Fall Color Update
This was my view on Friday from Mt. Trudee up in Tettegouche State Park back on Friday. There were definitely patches of color – especially toward the top of trees – but there were plenty of green leaves still around. I’m sure within the next week to week and a half the view is going to look quite a lot different!
National Weather Forecast
On Monday, all eyes will be on Ian which will be moving west of the Cayman Islands. However, moisture from that system will already be spreading north into portions of Florida, leading to showers and storms. An area of low pressure in portions of Canada near the eastern Great Lakes will produce storms in the Northeast and Great Lakes (which will also be helped by another system back toward the western Great Lakes). A trailing front into the southern U.S. could help produce storms in the Mid-Atlantic, along the northern and western Gulf Coasts, and portions of southern Texas.
Stormy weather through the second half of the weekend and into early in the week will lead to heavy rainfall in parts of the eastern Great Lakes, with over 3” possible for some. We’re also tracking heavy rain in association with Ian working across the Florida Peninsula during the first half of the week.
Ian A Threat To The Southeast (Particularly Florida)
While Ian has not been strengthening as fast as had been expected as the system still tries to get organized, we are expecting to see this storm strengthen Monday and Tuesday as it moves toward western Cuba. It could reach Category 4 hurricane strength across the southeast Gulf of Mexico before approaching the Big Bend region of Florida late week. Models are still split between the Tampa Bay to the Florida Panhandle region for a potential landfall, so that is something to keep an eye on in the next few days. While the system will be somewhat weakening due to strong winds aloft, that doesn’t mean the danger will decrease: with this scenario, the wind field will be expanding and the system slowing down, which would increase both the size of the wind impacts across the region as well as expand the storm surge threat along the coast.
Why Minnesota Democrats aren’t embracing California’s ban on new gas cars
More from MinnPost: “States like Washington and Massachusetts plan to join California in largely banning the sale of new gas-powered cars by 2035, seeing it as an effective way to rapidly cut greenhouse gas emissions from the transportation sector. In Minnesota, however, prominent Democrats who celebrated an earlier move toward cleaner vehicles are not supporting the idea — at least not so far. Gov. Tim Walz’s administration hasn’t ruled out a ban on selling new gas cars, though Walz’s regulators strongly suggest it won’t happen any time soon. Now, a key DFL lawmaker in the Minnesota House from progressive Minneapolis is also throwing cold water on the idea. State Rep. Jamie Long, who leads the House’s Climate and Energy Finance and Policy Committee said the governor is “taking the right approach” by implementing an earlier and less strict version of California’s auto emissions standards for just one year.”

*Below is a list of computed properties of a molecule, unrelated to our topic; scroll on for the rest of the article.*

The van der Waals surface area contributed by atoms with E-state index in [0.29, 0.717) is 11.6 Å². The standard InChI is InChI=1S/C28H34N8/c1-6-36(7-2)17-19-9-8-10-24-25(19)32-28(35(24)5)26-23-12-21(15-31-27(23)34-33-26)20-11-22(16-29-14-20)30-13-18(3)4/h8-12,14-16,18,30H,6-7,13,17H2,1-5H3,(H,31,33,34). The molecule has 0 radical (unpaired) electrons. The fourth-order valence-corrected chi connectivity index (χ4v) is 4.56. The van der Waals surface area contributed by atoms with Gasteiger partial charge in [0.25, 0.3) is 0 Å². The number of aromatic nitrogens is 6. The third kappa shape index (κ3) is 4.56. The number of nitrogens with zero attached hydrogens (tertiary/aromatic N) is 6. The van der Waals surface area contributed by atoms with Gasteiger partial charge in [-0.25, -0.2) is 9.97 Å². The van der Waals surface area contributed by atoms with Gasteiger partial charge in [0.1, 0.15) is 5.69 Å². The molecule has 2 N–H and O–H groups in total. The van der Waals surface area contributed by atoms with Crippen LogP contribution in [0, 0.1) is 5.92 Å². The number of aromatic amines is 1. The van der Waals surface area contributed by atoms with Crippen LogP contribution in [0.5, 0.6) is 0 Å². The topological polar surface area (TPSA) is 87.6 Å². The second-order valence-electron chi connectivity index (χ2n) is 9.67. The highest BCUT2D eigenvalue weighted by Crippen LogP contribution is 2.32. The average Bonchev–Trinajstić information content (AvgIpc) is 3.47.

EV adoption is one of the world’s only climate bright spots
More from Protocol: “This year is on track to be a record for global electric vehicle adoption. EVs are expected to make up 13% of light duty vehicle sales, and the world is on track to hit a 2030 milepost en route to net zero by mid-century. Yet the road ahead is far from smooth in other industries. In 2021, EV sales doubled and made up 9% of the car market by the year’s end. This year’s surge is due to more being sold in European and Chinese markets, according to the new installment of the International Energy Agency’s Tracking Clean Energy Progress report released this week. However, the report notes that “electric vehicles are not yet a global phenomenon” and sales in the Global South have lagged due to both high sticker prices and a charging infrastructure deficit. (Exported gas-powered cars are also keeping many emerging countries stuck on fossil fuels.)”
Air Pollution Can Amplify Negative Effects of Climate Change
More from the University of Texas at Austin: “The impacts of air pollution on human health, economies and agriculture differ drastically depending on where on the planet the pollutants are emitted, according to a new study that could potentially incentivize certain countries to cut climate-changing emissions. Led by The University of Texas at Austin and the University of California San Diego, the study is the first to simulate how pollutants affect both climate and air quality for locations around the globe. The research, which is published in Science Advances, analyzed the climate and air quality impacts of aerosols — tiny solid particles and liquid droplets that contribute to smog and are emitted from industrial factories, power plants and vehicle tailpipes. Aerosols create unique global patterns of impact on human health, agricultural and economic productivity when compared with carbon dioxide (CO2) emissions, which are the focus of efforts to mitigate climate change.”
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– D.J. Kayser